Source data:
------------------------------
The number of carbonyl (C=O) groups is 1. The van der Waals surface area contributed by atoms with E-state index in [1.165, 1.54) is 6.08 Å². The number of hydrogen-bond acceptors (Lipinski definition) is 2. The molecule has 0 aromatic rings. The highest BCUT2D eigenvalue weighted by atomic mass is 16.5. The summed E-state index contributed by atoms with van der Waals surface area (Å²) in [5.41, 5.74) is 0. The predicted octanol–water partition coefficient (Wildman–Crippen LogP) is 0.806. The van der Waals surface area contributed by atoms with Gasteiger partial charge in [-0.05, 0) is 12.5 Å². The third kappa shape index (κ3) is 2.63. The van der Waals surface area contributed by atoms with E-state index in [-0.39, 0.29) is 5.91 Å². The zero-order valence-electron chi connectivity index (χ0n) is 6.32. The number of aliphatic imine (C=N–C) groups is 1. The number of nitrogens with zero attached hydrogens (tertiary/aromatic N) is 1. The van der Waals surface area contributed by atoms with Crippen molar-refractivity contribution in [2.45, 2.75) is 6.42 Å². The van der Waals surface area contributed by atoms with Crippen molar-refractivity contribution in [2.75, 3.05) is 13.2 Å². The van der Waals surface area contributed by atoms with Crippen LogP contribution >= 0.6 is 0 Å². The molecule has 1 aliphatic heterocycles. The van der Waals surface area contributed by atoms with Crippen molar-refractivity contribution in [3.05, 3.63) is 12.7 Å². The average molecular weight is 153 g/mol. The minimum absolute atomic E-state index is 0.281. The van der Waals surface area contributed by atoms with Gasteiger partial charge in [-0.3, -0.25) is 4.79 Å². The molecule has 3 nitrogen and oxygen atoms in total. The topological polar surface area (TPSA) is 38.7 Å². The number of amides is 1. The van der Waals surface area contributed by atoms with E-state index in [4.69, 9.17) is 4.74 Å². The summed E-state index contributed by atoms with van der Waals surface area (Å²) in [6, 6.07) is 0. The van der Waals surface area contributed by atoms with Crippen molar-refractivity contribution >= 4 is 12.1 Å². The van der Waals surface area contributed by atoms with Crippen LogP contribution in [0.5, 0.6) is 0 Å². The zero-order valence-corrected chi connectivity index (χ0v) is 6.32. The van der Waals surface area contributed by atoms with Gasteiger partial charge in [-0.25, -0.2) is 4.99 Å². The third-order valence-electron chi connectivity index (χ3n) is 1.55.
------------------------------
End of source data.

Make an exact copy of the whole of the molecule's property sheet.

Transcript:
The number of carbonyl (C=O) groups is 1. The van der Waals surface area contributed by atoms with E-state index in [1.165, 1.54) is 6.08 Å². The number of hydrogen-bond acceptors (Lipinski definition) is 2. The molecule has 0 aromatic rings. The highest BCUT2D eigenvalue weighted by atomic mass is 16.5. The summed E-state index contributed by atoms with van der Waals surface area (Å²) in [5.41, 5.74) is 0. The predicted octanol–water partition coefficient (Wildman–Crippen LogP) is 0.806. The van der Waals surface area contributed by atoms with Gasteiger partial charge in [-0.05, 0) is 12.5 Å². The third kappa shape index (κ3) is 2.63. The van der Waals surface area contributed by atoms with E-state index in [-0.39, 0.29) is 5.91 Å². The zero-order valence-electron chi connectivity index (χ0n) is 6.32. The number of aliphatic imine (C=N–C) groups is 1. The number of nitrogens with zero attached hydrogens (tertiary/aromatic N) is 1. The van der Waals surface area contributed by atoms with Crippen molar-refractivity contribution in [2.45, 2.75) is 6.42 Å². The van der Waals surface area contributed by atoms with Crippen molar-refractivity contribution in [2.75, 3.05) is 13.2 Å². The van der Waals surface area contributed by atoms with Crippen LogP contribution >= 0.6 is 0 Å². The molecule has 1 aliphatic heterocycles. The van der Waals surface area contributed by atoms with Crippen molar-refractivity contribution in [3.05, 3.63) is 12.7 Å². The average molecular weight is 153 g/mol. The minimum absolute atomic E-state index is 0.281. The van der Waals surface area contributed by atoms with Gasteiger partial charge in [-0.3, -0.25) is 4.79 Å². The molecule has 3 nitrogen and oxygen atoms in total. The topological polar surface area (TPSA) is 38.7 Å². The number of amides is 1. The van der Waals surface area contributed by atoms with E-state index in [4.69, 9.17) is 4.74 Å². The summed E-state index contributed by atoms with van der Waals surface area (Å²) in [6, 6.07) is 0. The van der Waals surface area contributed by atoms with Crippen molar-refractivity contribution >= 4 is 12.1 Å². The van der Waals surface area contributed by atoms with Crippen LogP contribution in [0.5, 0.6) is 0 Å². The zero-order valence-corrected chi connectivity index (χ0v) is 6.32. The van der Waals surface area contributed by atoms with Gasteiger partial charge in [-0.25, -0.2) is 4.99 Å². The third-order valence-electron chi connectivity index (χ3n) is 1.55.